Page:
Sleeping With Pets

I love animals but I refuse to sleep with them in my room. I get that some people consider their pets to be their children. But that still doesn't mean you're going to sleep well with them in the room. Instead, shut your door and say goodnight. They'll still be there in the morning.

Hitting the Snooze Button

I'm guilty of this at least once a week. There are just some days where I'd love to sleep a little bit more. But I've realized that when I do this and doze back to sleep, I actually feel more groggy throughout the day. The reason for this is that I'm sending a signal to my body to begin another sleep cycle that it won't have time to complete. The solution to this is to actually set my alarm for the time I need to get up. For me, that's 5:15am. It's early, but I find that if I wake up and begin my day without thinking of the actual time, it's not so bad. I also put my alarm (my phone) all the way on the opposite side of the room so I'm forced to get out of bed to turn it off. And while I'm on the subject of cell phones...make sure you're putting yours on airplane mode while you sleep.

Drinking Alcohol Before Bed

I'm not a drinker of any kind of alcohol. It's not for religious or moral reasons. I just don't like the stuff at all. It makes me feel like crap. One of the main reasons it makes me feel like crap is because it has a negative impact on my sleep quality. Alcohol is a depressant and studies have shown that it may help people fall asleep faster. However, the sleep these people get is light sleep. The goal is deep sleep, or REM sleep, where your body can go through all of its repair processes that it needs to do during the night. It cannot repair and rejuvenate you if you're not in deep sleep. Instead, try a cup of herbal tea an hour before bedtime to help you fall asleep faster. A lot of tea companies make bedtime blends that are widely available in most health food stores.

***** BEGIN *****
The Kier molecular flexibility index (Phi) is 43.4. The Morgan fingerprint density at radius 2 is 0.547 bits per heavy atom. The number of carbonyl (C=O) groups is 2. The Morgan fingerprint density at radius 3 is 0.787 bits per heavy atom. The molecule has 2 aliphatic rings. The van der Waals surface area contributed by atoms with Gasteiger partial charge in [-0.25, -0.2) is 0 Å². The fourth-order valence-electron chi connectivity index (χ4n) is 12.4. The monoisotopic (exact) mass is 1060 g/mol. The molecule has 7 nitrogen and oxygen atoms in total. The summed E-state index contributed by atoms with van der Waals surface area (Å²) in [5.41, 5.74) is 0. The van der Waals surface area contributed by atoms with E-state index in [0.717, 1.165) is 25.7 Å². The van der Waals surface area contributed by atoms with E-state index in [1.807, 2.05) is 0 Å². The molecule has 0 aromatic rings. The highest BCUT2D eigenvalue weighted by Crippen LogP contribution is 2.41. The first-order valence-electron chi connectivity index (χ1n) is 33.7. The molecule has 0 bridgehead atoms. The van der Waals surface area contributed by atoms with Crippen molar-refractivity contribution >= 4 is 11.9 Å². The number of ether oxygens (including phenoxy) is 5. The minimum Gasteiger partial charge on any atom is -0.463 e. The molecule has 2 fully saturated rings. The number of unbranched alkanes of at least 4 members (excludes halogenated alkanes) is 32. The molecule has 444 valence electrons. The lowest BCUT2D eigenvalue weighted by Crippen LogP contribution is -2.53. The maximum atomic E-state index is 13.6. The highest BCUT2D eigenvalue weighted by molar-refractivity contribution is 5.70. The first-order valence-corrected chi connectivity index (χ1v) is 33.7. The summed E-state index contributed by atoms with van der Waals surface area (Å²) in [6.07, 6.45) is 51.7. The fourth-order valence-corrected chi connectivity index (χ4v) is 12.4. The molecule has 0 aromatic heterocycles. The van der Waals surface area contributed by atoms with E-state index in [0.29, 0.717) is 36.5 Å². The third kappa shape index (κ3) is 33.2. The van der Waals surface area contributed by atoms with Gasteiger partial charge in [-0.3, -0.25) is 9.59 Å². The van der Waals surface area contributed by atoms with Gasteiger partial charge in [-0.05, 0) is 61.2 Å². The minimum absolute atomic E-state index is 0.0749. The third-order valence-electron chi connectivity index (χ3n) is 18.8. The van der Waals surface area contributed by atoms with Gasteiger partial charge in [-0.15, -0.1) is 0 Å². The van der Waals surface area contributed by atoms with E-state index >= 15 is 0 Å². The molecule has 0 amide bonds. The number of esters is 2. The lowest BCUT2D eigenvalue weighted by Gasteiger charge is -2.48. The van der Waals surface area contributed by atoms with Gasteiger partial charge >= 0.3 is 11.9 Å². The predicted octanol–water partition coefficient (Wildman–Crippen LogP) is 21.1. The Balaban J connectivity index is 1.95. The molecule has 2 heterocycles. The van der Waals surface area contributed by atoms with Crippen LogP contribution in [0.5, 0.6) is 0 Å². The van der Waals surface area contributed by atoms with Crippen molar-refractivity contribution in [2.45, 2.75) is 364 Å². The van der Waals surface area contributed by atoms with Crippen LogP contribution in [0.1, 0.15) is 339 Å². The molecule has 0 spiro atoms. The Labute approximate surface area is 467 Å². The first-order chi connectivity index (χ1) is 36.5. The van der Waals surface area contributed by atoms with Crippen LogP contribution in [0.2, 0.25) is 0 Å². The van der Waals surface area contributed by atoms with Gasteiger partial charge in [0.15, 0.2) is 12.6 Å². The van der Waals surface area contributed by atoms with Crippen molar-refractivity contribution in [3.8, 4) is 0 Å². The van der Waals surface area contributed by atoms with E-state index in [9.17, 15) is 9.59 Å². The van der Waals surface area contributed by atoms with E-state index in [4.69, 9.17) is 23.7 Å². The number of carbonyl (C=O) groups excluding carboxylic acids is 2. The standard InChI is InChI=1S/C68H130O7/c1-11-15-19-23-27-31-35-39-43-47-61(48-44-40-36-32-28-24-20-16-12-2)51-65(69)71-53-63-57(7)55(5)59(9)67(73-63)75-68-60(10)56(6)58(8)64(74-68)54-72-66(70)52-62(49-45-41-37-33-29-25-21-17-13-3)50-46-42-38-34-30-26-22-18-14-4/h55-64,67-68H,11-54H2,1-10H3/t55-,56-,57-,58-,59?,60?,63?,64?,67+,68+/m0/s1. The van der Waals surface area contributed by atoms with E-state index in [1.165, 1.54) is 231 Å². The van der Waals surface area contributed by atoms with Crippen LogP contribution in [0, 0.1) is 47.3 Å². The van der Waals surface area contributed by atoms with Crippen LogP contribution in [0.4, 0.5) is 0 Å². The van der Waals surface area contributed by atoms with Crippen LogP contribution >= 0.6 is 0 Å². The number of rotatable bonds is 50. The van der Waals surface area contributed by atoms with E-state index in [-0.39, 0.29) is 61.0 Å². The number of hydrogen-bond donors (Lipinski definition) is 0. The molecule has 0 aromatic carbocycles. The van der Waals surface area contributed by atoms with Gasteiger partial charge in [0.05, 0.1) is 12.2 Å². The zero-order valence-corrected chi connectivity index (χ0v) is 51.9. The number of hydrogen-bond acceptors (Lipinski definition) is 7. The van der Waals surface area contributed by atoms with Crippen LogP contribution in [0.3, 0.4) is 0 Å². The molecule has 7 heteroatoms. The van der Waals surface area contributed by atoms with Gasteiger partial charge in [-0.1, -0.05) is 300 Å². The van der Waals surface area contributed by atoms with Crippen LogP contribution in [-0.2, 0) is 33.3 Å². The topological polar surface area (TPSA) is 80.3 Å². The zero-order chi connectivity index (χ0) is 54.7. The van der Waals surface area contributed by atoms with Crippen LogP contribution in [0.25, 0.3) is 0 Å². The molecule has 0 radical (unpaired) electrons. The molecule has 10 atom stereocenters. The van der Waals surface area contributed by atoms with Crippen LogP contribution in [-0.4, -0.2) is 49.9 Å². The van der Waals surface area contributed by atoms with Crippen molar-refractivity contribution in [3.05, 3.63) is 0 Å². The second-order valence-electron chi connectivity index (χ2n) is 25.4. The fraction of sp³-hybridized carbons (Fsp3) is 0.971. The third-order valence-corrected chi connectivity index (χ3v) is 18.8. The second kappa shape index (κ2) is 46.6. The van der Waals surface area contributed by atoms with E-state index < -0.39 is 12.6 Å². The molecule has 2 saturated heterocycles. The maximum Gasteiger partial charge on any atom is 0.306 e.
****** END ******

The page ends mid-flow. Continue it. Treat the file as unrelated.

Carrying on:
Using Technology Before Bed

Do you really need to check your social media accounts right before bed? If you've answered 'yes', then you may need to consider a digital detox altogether. Looking at your electronic devices right before going to bed has been shown to have a negative impact on your sleep quality. These devices make it harder to fall asleep because they block the production of melatonin thanks to the blue light they give off. If you need to use an electronic device before bed, make sure you have installed an app that is specifically designed to block or turn off blue light. Blue light blocking glasses are another option. I love the ones I got from Prospek. Something else you can do is to give yourself a tech device curfew. Tell yourself that you must not look at any tech devices at least 30-120 minutes before bedtime. An optimal screen curfew time would be two hours before your scheduled bedtime.

Leaving the TV On

I know quite a few people who have TVs in their bedroom. Bad idea. Some of the people I know claim to not be able to fall asleep without the TV on in the background. They use the TV sleep function and set it to go off after they have hopefully dozed off. But this isn't a good thing at all. In fact, some studies have found that color TV may be making us fat. It also harms your sleep cycle and makes it more difficult to get into deep sleep mode. I recommend to my clients that they read before bedtime instead of watching TV. I'm sure most of them don't do this, but it can help with deeper, better quality sleep.

Can you identify with some of these sleep mistakes? I know our modern lifestyle makes it too easy to make a lot of these mistakes. That's why it's so important to put effort into getting better quality sleep. Make sleep a priority and you'll be having sweeter dreams in no time.